Joe Williams performs his electronically mediated pop as White Williams. Armed with guitars, keyboards, sundry noisemakers and a trusty laptop, Williams is a consummately modern musician, one who catches several loose ends of both his life and 20th-century music with nimble fingers, ultimately tying them together into a neat bow.
Smoke, Williams' full-length debut, is an autobiographical record in a sense, although you wouldn't necessarily know that from its oblique lyrics, mostly occupied by dystopian ruminations on youthful hedonism. Instead, Williams' personal history and his knack for cross-pollination are coded into the music itself. For instance, Williams began his musical career playing in Cleveland noise bands, opening for groups like Sightings, Lightning Bolt, Black Dice and Pink and Brown. His transition from dense, daunting texture to brisk, bubbly melody is summarized in Smoke's opening track, "Danger." It's a chilled-out creeper, unexpected rock guitar shapes emerging from a molten pool of feedback and bass. With "Danger," Williams puts his noise roots definitively behind him. He spends the rest of the album exploring the places where sounds come together seamlessly.
In the two years it took to record Smoke, Williams spent time in Cincinnati, New York City, San Francisco and Cleveland, and he earned a degree in digital design from the University of Cincinnati. The design degree is evident in the record's carefully controlled environment. The spring-wound beat of "Fleetwood Crack" evokes clock gears on the verge of seizing up, while its woozy guitar lines recall those same gears winding down. Think of it as the musical equivalent of high-contrast fonts on a slick, screen-printed flyer. It offers the sort of complementary yet distinct parallelism that's fundamental to smart, snappy design. This elemental balance and juxtaposition is reflected throughout Smoke: "Going Down" ballasts perky guitar bounce with splashy drums and circuit-bent squeals, while "New Violence" throws a curveball at a svelte garage-rock growl with laddering synth-blips that sound like Dan Deacon.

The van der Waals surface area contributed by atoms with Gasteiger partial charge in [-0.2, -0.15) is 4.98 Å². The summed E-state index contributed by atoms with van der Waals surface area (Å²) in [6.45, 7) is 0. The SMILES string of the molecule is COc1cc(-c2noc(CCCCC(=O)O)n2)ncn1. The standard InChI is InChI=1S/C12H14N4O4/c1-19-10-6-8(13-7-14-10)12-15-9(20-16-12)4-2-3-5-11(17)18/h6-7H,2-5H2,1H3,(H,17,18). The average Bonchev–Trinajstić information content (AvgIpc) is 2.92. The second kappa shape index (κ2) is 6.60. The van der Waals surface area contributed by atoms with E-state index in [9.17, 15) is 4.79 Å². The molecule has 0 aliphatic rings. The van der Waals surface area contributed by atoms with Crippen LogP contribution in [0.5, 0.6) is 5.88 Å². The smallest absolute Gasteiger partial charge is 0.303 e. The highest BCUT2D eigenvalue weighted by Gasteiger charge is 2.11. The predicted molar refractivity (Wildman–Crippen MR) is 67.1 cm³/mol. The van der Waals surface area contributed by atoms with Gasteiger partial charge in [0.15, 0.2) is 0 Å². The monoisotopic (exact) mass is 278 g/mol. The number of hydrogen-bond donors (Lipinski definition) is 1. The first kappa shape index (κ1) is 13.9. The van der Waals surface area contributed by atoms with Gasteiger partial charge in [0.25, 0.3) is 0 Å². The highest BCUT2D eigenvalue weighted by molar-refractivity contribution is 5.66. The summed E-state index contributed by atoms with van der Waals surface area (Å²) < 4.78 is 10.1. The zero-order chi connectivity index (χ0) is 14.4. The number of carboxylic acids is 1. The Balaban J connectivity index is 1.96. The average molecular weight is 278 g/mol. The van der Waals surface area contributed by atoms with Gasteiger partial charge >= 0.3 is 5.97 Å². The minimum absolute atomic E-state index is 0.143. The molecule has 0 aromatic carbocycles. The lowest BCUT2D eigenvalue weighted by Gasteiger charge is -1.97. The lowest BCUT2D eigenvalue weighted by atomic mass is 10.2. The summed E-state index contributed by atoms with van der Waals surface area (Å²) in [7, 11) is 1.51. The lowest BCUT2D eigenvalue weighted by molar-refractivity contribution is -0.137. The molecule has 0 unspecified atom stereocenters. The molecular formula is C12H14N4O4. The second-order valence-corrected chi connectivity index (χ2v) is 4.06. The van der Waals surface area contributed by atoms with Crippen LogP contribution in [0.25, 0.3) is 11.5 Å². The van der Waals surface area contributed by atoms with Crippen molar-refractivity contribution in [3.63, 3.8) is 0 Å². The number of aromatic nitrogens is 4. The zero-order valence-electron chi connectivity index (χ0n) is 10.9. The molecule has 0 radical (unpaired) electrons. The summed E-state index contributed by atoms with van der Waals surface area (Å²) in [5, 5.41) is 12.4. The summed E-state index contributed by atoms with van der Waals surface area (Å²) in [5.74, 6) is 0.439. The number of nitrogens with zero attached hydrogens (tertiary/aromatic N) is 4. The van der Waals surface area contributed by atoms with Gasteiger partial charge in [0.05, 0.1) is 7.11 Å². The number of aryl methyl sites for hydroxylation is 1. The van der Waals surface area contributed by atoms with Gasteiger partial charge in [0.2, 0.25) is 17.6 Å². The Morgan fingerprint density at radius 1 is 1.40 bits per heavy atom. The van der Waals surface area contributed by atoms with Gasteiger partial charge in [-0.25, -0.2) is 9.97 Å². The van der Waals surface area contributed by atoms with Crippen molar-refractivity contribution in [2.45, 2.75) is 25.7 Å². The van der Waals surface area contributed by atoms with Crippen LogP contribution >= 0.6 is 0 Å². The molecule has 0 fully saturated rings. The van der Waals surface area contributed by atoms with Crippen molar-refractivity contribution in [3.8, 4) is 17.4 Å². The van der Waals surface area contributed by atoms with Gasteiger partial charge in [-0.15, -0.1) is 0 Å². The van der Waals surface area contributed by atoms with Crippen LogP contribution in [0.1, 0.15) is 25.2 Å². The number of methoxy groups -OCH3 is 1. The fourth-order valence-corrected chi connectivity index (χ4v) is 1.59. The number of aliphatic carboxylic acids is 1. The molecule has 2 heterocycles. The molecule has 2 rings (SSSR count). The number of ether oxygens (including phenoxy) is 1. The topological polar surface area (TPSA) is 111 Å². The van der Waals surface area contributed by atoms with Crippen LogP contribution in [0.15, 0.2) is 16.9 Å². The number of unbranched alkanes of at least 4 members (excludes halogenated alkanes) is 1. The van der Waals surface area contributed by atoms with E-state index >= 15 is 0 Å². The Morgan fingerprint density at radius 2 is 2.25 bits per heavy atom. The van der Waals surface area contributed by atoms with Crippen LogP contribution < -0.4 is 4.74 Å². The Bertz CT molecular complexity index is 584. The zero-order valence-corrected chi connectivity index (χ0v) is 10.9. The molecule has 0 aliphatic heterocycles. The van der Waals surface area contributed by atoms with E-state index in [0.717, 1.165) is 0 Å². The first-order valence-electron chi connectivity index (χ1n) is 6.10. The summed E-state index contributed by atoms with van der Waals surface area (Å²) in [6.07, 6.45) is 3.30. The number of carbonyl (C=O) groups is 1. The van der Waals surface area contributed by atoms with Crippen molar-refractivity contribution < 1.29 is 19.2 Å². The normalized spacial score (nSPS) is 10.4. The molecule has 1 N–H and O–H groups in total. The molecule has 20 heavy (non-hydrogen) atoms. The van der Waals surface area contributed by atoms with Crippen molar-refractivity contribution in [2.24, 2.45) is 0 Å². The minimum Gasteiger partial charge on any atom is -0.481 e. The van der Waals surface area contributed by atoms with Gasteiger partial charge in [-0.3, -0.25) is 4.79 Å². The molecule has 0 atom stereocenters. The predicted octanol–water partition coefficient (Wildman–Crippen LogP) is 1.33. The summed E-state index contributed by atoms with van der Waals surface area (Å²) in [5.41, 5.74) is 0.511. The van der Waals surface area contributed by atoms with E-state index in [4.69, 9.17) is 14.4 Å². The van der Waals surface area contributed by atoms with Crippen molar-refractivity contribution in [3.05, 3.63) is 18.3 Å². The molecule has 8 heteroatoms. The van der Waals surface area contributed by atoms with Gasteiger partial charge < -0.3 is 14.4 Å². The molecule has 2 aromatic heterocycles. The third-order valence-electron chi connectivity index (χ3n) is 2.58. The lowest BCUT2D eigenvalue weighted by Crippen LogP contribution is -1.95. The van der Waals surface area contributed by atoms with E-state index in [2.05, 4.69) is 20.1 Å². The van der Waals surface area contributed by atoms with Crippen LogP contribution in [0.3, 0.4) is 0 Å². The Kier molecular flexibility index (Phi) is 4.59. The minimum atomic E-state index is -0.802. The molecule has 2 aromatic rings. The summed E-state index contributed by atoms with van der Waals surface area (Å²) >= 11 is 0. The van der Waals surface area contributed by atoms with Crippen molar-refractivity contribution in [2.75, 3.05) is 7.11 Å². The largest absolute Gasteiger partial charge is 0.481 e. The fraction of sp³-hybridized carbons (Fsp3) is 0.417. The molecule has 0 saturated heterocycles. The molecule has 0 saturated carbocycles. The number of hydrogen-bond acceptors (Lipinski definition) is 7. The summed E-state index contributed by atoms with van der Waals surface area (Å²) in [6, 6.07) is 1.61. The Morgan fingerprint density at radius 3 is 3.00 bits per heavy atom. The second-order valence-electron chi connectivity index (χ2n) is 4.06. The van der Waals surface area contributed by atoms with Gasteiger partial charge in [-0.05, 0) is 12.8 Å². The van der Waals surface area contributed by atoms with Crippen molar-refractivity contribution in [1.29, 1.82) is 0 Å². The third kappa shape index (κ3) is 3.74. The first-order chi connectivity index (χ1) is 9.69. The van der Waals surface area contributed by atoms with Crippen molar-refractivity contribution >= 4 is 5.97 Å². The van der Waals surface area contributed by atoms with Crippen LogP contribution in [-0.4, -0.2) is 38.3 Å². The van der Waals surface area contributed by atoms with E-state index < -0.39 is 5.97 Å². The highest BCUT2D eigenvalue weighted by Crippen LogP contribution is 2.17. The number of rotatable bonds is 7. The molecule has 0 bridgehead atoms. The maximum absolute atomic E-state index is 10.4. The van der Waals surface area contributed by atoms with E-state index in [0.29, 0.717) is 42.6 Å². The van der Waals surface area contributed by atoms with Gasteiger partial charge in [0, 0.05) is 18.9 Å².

Smoke mines a similar musical itinerancy, too, gathering far-flung influences into its smoldering electro-pop, like a magpie pillaging scraps to build its nest. "In the Club" is wig-fried glam rock. "Headlines" is a sort of Krautrock/new wave hybrid, with its motorik pulse, raygun synths and breezy vocals. The title track is junkyard funk, and "I Want Candy" is a freaking Bow Wow Wow cover. But, with the exception of "Lice in the Rainbow," you have to listen closely to hear this diversity, because it's so deeply assimilated into Williams' own deliberately staged aesthetic. Williams' music bears a passing resemblance to Hot Chip, although he emphasizes patient melodic development over instant gratification: If Hot Chip sticks melodies in your head like a hatchet, then Williams tightens them around your throat like a garrote. They take a moment to resolve from their prismatic trappings. One never gets the sense that he's tacked an Afro-pop guitar line onto a track for novelty's sake; instead, he seems to build outward from genre tropes toward a uniformity of style that bends cultural significance into personal significance. In this way, White Williams' Smoke is a distinctly 21st-century kind of music, equal parts zeitgeisty and fun.
White Williams plays Local 506 Thursday, Feb. 7, with Rings and Ecstatic Sunshine. The $10 show starts at 9 p.m.